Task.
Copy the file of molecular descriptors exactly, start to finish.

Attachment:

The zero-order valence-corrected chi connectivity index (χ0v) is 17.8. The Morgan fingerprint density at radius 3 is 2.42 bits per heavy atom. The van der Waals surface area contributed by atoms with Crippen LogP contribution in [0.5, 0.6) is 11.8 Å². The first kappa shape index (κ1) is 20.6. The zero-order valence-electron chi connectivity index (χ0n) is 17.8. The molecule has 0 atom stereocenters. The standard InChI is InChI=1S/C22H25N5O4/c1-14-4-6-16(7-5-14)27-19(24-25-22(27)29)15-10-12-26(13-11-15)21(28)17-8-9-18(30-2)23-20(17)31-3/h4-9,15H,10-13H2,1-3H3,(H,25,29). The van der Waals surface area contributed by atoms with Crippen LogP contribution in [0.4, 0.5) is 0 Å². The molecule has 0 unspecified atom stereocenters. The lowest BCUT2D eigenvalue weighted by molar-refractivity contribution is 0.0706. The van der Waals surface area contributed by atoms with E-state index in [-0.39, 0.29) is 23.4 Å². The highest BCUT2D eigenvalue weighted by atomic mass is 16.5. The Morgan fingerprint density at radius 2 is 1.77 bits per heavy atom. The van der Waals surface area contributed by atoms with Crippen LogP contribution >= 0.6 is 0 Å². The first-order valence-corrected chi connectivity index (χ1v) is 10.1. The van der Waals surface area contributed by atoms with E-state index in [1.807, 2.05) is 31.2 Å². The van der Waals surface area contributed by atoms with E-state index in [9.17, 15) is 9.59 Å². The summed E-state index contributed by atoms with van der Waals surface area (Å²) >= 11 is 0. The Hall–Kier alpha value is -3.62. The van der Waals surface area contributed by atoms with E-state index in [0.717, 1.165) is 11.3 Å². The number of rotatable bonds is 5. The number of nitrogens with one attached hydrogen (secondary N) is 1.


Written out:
The zero-order valence-corrected chi connectivity index (χ0v) is 17.8. The Morgan fingerprint density at radius 3 is 2.42 bits per heavy atom. The van der Waals surface area contributed by atoms with Crippen LogP contribution in [0.5, 0.6) is 11.8 Å². The first kappa shape index (κ1) is 20.6. The zero-order valence-electron chi connectivity index (χ0n) is 17.8. The molecule has 0 atom stereocenters. The standard InChI is InChI=1S/C22H25N5O4/c1-14-4-6-16(7-5-14)27-19(24-25-22(27)29)15-10-12-26(13-11-15)21(28)17-8-9-18(30-2)23-20(17)31-3/h4-9,15H,10-13H2,1-3H3,(H,25,29). The van der Waals surface area contributed by atoms with Crippen LogP contribution in [0.4, 0.5) is 0 Å². The molecule has 0 unspecified atom stereocenters. The lowest BCUT2D eigenvalue weighted by molar-refractivity contribution is 0.0706. The van der Waals surface area contributed by atoms with E-state index in [-0.39, 0.29) is 23.4 Å². The highest BCUT2D eigenvalue weighted by atomic mass is 16.5. The Morgan fingerprint density at radius 2 is 1.77 bits per heavy atom. The van der Waals surface area contributed by atoms with Crippen LogP contribution >= 0.6 is 0 Å². The first-order valence-corrected chi connectivity index (χ1v) is 10.1. The van der Waals surface area contributed by atoms with E-state index in [1.807, 2.05) is 31.2 Å². The van der Waals surface area contributed by atoms with E-state index in [9.17, 15) is 9.59 Å². The summed E-state index contributed by atoms with van der Waals surface area (Å²) >= 11 is 0. The Hall–Kier alpha value is -3.62. The van der Waals surface area contributed by atoms with E-state index in [0.717, 1.165) is 11.3 Å². The number of rotatable bonds is 5. The number of nitrogens with one attached hydrogen (secondary N) is 1.